Advertisement

Police to Issue Anti-Retaliation Policy on Internal Complaints

July 17, 1997|MATT LAIT | TIMES STAFF WRITER

Interim Los Angeles Police Chief Bayan Lewis said Wednesday that he will issue a comprehensive policy next week aimed at protecting department employees who lodge complaints against fellow workers.

Although the so-called retaliation policy covers all LAPD employees, it is largely meant to protect female officers who complain about sexual harassment and discrimination, department officials said. Women who initiate such complaints are often targets of death threats, false complaints and warnings from colleagues that they will be left stranded without backup in emergencies, according to testimony at meetings before the City Council's Personnel Committee.

A draft of the policy, which has been actively supported by City Councilwoman Jackie Goldberg, Police Commissioner Edith Perez and other officials, was approved Wednesday by the Personnel Committee and is expected to receive final approval from the Police Commission next week.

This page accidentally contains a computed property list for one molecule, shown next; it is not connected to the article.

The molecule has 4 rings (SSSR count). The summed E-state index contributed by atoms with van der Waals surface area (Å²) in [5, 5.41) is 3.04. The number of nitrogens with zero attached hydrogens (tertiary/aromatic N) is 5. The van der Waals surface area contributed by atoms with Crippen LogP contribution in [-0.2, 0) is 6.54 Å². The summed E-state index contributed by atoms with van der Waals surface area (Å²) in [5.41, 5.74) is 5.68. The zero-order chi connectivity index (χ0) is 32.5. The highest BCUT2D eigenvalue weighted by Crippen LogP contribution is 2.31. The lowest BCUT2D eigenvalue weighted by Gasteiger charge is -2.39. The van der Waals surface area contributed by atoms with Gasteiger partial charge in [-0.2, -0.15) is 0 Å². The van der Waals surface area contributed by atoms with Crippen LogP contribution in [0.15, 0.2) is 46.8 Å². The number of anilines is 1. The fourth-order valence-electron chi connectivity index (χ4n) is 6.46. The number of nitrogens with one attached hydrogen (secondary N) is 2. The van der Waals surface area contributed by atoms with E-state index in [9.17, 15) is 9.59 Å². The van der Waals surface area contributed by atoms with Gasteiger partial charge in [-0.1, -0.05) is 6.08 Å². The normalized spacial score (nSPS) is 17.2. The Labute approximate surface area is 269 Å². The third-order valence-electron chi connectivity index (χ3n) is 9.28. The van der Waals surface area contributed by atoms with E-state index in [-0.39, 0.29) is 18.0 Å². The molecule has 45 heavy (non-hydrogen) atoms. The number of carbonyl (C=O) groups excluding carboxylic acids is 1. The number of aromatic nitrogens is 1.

Lewis said the problem of retaliation is severe enough to warrant the drafting of a new policy that has "some teeth to it."

The policy describes what retaliation is, who is responsible for preventing it, and how it will be punished.

"Now there is accountability," said Perez, who spent many hours with department officials and consultants drafting the policy.

Penny Harrington, director of the Center for Women in Policing, who is often a critic of the department's handling of gender discrimination and sexual harassment issues, praised the initiative, which she has been advocating for months.

"This is an excellent policy," she said. "There is nothing like this in policing anywhere else and [the department] deserves kudos for that."

Not that the process has been easy, department observers said. The policy had undergone numerous drafts before city officials and women's advocates were satisfied.

Under the policy, commanding officers and supervisors would have the responsibility of ensuring that subordinates are trained on what constitutes retaliation; taking immediate action to stop it; creating an environment that encourages employees to report retaliation; and quickly and thoroughly investigating retaliation.

Advertisement
Los Angeles Times Articles
|
|
|